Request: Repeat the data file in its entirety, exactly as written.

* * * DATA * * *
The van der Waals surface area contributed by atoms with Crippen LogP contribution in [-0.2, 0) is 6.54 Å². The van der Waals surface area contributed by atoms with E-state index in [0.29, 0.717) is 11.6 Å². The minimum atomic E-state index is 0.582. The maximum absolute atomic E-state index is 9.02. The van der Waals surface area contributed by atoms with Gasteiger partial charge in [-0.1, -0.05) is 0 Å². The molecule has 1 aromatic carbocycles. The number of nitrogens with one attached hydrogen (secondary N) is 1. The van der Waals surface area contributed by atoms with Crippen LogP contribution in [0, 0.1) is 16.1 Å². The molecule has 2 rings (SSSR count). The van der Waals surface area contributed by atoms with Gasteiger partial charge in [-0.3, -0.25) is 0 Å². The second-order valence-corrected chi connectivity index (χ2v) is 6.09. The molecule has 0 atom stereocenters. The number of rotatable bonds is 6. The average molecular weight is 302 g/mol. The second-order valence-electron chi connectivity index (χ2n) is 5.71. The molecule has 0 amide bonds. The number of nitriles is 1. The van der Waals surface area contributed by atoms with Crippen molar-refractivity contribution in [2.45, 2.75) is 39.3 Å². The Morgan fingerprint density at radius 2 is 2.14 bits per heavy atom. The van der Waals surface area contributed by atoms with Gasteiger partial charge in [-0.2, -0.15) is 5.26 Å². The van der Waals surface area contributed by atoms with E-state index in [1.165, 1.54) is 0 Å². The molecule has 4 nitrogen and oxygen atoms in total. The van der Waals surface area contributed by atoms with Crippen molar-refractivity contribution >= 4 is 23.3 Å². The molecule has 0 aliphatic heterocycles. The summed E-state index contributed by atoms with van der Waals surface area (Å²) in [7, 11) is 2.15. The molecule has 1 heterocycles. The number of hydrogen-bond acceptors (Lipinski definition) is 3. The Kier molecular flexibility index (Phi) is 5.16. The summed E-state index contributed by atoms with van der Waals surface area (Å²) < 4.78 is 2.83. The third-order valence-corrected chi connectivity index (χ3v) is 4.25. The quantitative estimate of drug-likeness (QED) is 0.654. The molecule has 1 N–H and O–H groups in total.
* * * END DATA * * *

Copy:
The van der Waals surface area contributed by atoms with Crippen LogP contribution in [-0.2, 0) is 6.54 Å². The van der Waals surface area contributed by atoms with E-state index in [0.29, 0.717) is 11.6 Å². The minimum atomic E-state index is 0.582. The maximum absolute atomic E-state index is 9.02. The van der Waals surface area contributed by atoms with Gasteiger partial charge in [-0.1, -0.05) is 0 Å². The molecule has 1 aromatic carbocycles. The number of nitrogens with one attached hydrogen (secondary N) is 1. The van der Waals surface area contributed by atoms with Crippen LogP contribution in [0, 0.1) is 16.1 Å². The molecule has 2 rings (SSSR count). The van der Waals surface area contributed by atoms with Gasteiger partial charge in [-0.3, -0.25) is 0 Å². The second-order valence-corrected chi connectivity index (χ2v) is 6.09. The molecule has 0 atom stereocenters. The number of rotatable bonds is 6. The average molecular weight is 302 g/mol. The second-order valence-electron chi connectivity index (χ2n) is 5.71. The molecule has 0 amide bonds. The number of nitriles is 1. The van der Waals surface area contributed by atoms with Crippen molar-refractivity contribution in [2.45, 2.75) is 39.3 Å². The Morgan fingerprint density at radius 2 is 2.14 bits per heavy atom. The van der Waals surface area contributed by atoms with Gasteiger partial charge in [-0.2, -0.15) is 5.26 Å². The van der Waals surface area contributed by atoms with E-state index in [1.165, 1.54) is 0 Å². The molecule has 4 nitrogen and oxygen atoms in total. The van der Waals surface area contributed by atoms with Crippen molar-refractivity contribution >= 4 is 23.3 Å². The molecule has 0 aliphatic heterocycles. The summed E-state index contributed by atoms with van der Waals surface area (Å²) in [7, 11) is 2.15. The molecule has 1 heterocycles. The number of hydrogen-bond acceptors (Lipinski definition) is 3. The Kier molecular flexibility index (Phi) is 5.16. The summed E-state index contributed by atoms with van der Waals surface area (Å²) < 4.78 is 2.83. The third-order valence-corrected chi connectivity index (χ3v) is 4.25. The quantitative estimate of drug-likeness (QED) is 0.654. The molecule has 1 N–H and O–H groups in total.